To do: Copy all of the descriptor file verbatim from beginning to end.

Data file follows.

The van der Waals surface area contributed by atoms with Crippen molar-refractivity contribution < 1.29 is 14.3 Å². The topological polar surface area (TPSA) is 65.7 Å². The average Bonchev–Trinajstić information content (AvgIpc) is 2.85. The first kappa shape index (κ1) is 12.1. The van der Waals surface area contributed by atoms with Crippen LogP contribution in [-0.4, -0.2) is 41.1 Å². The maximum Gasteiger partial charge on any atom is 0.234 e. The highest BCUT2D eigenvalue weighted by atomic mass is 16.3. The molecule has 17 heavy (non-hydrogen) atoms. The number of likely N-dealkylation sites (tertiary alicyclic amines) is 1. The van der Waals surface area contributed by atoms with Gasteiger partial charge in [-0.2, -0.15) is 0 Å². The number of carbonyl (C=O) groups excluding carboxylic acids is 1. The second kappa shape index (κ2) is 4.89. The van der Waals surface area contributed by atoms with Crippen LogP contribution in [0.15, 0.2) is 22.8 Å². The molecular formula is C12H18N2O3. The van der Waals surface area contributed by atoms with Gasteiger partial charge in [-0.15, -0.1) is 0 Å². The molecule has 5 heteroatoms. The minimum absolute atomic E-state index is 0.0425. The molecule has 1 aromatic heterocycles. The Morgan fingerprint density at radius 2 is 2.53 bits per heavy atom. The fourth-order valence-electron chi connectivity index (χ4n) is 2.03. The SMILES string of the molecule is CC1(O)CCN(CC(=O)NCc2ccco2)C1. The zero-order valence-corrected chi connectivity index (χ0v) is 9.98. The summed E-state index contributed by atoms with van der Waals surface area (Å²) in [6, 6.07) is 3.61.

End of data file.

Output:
The van der Waals surface area contributed by atoms with Crippen molar-refractivity contribution < 1.29 is 14.3 Å². The topological polar surface area (TPSA) is 65.7 Å². The average Bonchev–Trinajstić information content (AvgIpc) is 2.85. The first kappa shape index (κ1) is 12.1. The van der Waals surface area contributed by atoms with Crippen LogP contribution in [-0.4, -0.2) is 41.1 Å². The maximum Gasteiger partial charge on any atom is 0.234 e. The highest BCUT2D eigenvalue weighted by atomic mass is 16.3. The molecule has 17 heavy (non-hydrogen) atoms. The number of likely N-dealkylation sites (tertiary alicyclic amines) is 1. The van der Waals surface area contributed by atoms with Gasteiger partial charge in [-0.2, -0.15) is 0 Å². The number of carbonyl (C=O) groups excluding carboxylic acids is 1. The second kappa shape index (κ2) is 4.89. The van der Waals surface area contributed by atoms with Crippen LogP contribution in [0.15, 0.2) is 22.8 Å². The molecular formula is C12H18N2O3. The van der Waals surface area contributed by atoms with Gasteiger partial charge in [-0.15, -0.1) is 0 Å². The molecule has 5 heteroatoms. The minimum absolute atomic E-state index is 0.0425. The molecule has 1 aromatic heterocycles. The Morgan fingerprint density at radius 2 is 2.53 bits per heavy atom. The fourth-order valence-electron chi connectivity index (χ4n) is 2.03. The SMILES string of the molecule is CC1(O)CCN(CC(=O)NCc2ccco2)C1. The zero-order valence-corrected chi connectivity index (χ0v) is 9.98. The summed E-state index contributed by atoms with van der Waals surface area (Å²) in [6, 6.07) is 3.61.